INTERNET

Virus demands a ransom using NZ Police logo

Friday 25 October 2013, 10:59AM
By Jonas Banabaka
425 views


AUCKLAND CITY

The New Zealand Police Virus, also called "Nga Pirihimana O Aotearoa", is focusing on user IPs located in New Zealand, and does target those in a rather evil way. This malware induces operating system to display a fearsome lock screen every time computer is being started. Scareware tries to frighten its preys by accusing them of storing child porn, pirated content of software, etc. An ordinary computer user cannot get around this fake page in any normal way.


To refrain from prosecution and get the ‘hostage’ system unbolted, gangsters are clamoring for the money charged by Ukash, a widely spread payment system, which utilizes vouchers sold in retail stores throughout the country. Unfortunately, there are a lot of obvious downsides of paying the fee.  The whole blocking scheme is in no way connected with the New Zealand Police. Government authorities never ask to pay fees with strange vouchers. And do you really think you can get yourself free from child porn accusations for just 300 dollars?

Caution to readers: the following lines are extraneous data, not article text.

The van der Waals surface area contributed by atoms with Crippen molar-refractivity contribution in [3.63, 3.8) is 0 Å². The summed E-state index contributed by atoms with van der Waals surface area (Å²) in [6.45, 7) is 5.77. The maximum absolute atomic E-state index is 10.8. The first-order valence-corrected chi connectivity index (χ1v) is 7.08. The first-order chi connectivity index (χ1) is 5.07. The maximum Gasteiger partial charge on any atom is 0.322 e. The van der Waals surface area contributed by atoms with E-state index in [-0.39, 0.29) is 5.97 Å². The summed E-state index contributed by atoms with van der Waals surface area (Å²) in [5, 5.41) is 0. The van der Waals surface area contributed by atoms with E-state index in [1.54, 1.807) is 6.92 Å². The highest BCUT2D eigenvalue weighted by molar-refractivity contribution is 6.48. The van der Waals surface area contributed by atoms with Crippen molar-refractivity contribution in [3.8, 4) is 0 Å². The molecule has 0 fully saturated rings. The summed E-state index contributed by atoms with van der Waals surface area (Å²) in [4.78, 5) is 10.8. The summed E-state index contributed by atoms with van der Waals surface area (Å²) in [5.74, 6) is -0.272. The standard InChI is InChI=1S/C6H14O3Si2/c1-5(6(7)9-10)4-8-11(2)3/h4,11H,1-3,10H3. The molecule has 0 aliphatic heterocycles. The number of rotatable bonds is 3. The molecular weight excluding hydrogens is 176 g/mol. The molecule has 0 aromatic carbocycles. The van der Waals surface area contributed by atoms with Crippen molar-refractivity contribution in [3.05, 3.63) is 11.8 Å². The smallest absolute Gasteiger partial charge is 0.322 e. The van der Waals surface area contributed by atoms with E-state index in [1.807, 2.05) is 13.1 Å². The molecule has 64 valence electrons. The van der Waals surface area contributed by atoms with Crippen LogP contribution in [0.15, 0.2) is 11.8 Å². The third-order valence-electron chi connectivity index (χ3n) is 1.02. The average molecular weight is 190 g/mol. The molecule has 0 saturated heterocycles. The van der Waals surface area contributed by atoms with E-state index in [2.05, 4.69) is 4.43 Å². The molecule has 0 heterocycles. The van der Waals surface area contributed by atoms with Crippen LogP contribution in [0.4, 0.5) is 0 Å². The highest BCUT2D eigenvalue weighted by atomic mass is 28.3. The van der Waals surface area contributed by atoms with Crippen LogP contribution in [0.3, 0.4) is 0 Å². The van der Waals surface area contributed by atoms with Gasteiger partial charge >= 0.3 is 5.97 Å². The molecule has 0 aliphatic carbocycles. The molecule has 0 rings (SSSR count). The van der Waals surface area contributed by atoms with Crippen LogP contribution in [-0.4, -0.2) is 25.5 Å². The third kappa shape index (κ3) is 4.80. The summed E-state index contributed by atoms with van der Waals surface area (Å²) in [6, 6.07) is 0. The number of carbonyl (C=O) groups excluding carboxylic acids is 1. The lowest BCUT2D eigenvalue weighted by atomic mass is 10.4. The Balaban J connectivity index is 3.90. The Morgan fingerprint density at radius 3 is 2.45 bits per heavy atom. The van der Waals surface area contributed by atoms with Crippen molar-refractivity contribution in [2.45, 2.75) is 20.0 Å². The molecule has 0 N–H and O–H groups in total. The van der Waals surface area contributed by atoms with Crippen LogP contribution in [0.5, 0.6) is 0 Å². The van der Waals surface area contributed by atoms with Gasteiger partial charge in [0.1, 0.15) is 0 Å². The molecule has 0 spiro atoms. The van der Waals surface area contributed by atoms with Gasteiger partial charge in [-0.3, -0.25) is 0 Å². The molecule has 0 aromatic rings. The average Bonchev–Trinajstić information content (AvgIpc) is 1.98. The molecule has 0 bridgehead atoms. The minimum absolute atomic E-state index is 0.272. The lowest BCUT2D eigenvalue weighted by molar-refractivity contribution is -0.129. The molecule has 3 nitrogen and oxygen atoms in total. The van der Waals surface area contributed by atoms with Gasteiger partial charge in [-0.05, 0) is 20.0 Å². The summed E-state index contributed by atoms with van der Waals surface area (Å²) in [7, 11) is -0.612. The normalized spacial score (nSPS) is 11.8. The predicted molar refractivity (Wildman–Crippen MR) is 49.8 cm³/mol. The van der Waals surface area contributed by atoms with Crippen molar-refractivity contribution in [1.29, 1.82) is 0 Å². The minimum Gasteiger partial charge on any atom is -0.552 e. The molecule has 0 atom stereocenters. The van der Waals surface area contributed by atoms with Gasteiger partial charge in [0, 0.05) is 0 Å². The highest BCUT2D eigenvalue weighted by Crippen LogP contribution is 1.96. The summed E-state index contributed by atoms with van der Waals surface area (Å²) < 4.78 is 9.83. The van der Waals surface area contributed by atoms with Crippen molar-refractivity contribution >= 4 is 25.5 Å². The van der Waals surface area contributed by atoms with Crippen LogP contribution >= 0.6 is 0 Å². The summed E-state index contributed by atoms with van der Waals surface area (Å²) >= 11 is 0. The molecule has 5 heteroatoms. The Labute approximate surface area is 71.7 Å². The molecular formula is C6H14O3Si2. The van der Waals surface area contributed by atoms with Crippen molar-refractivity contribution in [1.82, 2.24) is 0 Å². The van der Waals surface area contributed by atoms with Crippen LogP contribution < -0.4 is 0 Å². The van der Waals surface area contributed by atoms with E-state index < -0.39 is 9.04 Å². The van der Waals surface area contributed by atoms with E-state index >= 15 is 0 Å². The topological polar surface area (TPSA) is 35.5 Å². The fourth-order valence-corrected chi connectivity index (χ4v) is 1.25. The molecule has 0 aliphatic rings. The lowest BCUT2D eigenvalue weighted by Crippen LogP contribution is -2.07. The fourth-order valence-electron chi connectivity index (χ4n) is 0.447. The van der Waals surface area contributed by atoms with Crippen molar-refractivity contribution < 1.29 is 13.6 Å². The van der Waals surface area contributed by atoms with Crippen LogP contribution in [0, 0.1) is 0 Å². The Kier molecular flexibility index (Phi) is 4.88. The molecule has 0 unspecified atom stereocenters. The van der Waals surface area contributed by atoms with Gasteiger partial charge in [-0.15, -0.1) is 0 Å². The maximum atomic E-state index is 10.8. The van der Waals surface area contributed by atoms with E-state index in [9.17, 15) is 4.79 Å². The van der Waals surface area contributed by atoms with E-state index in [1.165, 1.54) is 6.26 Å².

In the basis of this attack lays so called W32/Reveton Trojan, a very dangerous piece of code dispersed by highly effective exploits kits, particularly Blackhole. The main methods of infection take advantage of old versions of Java and PDF software. Nasty payloads typically happen in the background, even a geek will not notice anything.


Buying Ukash card and providing money to criminals, cannot remove the virus from your PC. After paying, even if you do not see the harmful page with a lock, your machine is still infected and can afflict you in a funny way someday.


Because of the nature of virus, traditional treatment with the help of antimalware products is hardly suitable. In addition, manual removal is complicated by the fact that access to system directory is blocked by the cunning guys.


After careful examination of this malware, computer experts put together several tips on how to utterly eradicate the New Zealand Police virus.